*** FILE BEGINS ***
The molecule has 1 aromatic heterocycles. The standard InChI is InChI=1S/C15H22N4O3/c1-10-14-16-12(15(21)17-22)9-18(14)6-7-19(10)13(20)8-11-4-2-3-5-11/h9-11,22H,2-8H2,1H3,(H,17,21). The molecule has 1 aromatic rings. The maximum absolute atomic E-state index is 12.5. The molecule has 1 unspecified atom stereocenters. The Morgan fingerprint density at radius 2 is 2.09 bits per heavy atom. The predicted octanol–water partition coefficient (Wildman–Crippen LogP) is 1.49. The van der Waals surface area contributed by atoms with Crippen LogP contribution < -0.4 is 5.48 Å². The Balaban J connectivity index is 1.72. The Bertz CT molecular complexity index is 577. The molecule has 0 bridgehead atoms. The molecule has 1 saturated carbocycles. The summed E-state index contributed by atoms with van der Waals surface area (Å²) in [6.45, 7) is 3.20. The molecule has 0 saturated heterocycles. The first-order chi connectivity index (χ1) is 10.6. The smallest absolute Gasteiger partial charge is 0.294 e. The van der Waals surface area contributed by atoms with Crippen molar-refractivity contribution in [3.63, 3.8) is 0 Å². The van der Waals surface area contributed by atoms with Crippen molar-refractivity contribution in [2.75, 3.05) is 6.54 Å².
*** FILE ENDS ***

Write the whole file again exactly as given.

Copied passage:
The molecule has 1 aromatic heterocycles. The standard InChI is InChI=1S/C15H22N4O3/c1-10-14-16-12(15(21)17-22)9-18(14)6-7-19(10)13(20)8-11-4-2-3-5-11/h9-11,22H,2-8H2,1H3,(H,17,21). The molecule has 1 aromatic rings. The maximum absolute atomic E-state index is 12.5. The molecule has 1 unspecified atom stereocenters. The Morgan fingerprint density at radius 2 is 2.09 bits per heavy atom. The predicted octanol–water partition coefficient (Wildman–Crippen LogP) is 1.49. The van der Waals surface area contributed by atoms with Crippen LogP contribution < -0.4 is 5.48 Å². The Balaban J connectivity index is 1.72. The Bertz CT molecular complexity index is 577. The molecule has 0 bridgehead atoms. The molecule has 1 saturated carbocycles. The summed E-state index contributed by atoms with van der Waals surface area (Å²) in [6.45, 7) is 3.20. The molecule has 0 saturated heterocycles. The first-order chi connectivity index (χ1) is 10.6. The smallest absolute Gasteiger partial charge is 0.294 e. The van der Waals surface area contributed by atoms with Crippen molar-refractivity contribution in [3.63, 3.8) is 0 Å². The van der Waals surface area contributed by atoms with Crippen molar-refractivity contribution in [2.75, 3.05) is 6.54 Å².